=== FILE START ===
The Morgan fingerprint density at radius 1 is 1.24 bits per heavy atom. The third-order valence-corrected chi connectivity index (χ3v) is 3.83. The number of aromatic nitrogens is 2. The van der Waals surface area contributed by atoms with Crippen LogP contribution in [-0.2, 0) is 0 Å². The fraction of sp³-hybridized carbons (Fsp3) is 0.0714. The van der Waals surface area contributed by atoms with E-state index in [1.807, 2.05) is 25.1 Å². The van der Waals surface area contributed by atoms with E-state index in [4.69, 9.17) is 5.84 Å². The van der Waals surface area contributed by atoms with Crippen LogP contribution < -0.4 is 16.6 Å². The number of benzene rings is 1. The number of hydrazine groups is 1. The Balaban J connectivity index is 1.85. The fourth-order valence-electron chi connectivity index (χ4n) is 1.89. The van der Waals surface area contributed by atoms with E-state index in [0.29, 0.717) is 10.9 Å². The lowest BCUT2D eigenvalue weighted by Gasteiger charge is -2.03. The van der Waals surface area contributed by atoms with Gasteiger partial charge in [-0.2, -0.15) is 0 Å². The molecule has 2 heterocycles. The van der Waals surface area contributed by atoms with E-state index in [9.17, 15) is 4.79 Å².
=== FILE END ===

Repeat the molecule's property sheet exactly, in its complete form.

The Morgan fingerprint density at radius 1 is 1.24 bits per heavy atom. The third-order valence-corrected chi connectivity index (χ3v) is 3.83. The number of aromatic nitrogens is 2. The van der Waals surface area contributed by atoms with Crippen LogP contribution in [-0.2, 0) is 0 Å². The fraction of sp³-hybridized carbons (Fsp3) is 0.0714. The van der Waals surface area contributed by atoms with E-state index in [1.807, 2.05) is 25.1 Å². The van der Waals surface area contributed by atoms with E-state index in [4.69, 9.17) is 5.84 Å². The van der Waals surface area contributed by atoms with Crippen LogP contribution < -0.4 is 16.6 Å². The number of benzene rings is 1. The number of hydrazine groups is 1. The Balaban J connectivity index is 1.85. The fourth-order valence-electron chi connectivity index (χ4n) is 1.89. The van der Waals surface area contributed by atoms with E-state index in [0.29, 0.717) is 10.9 Å². The lowest BCUT2D eigenvalue weighted by Gasteiger charge is -2.03. The van der Waals surface area contributed by atoms with Gasteiger partial charge in [-0.2, -0.15) is 0 Å². The molecule has 2 heterocycles. The van der Waals surface area contributed by atoms with E-state index in [9.17, 15) is 4.79 Å².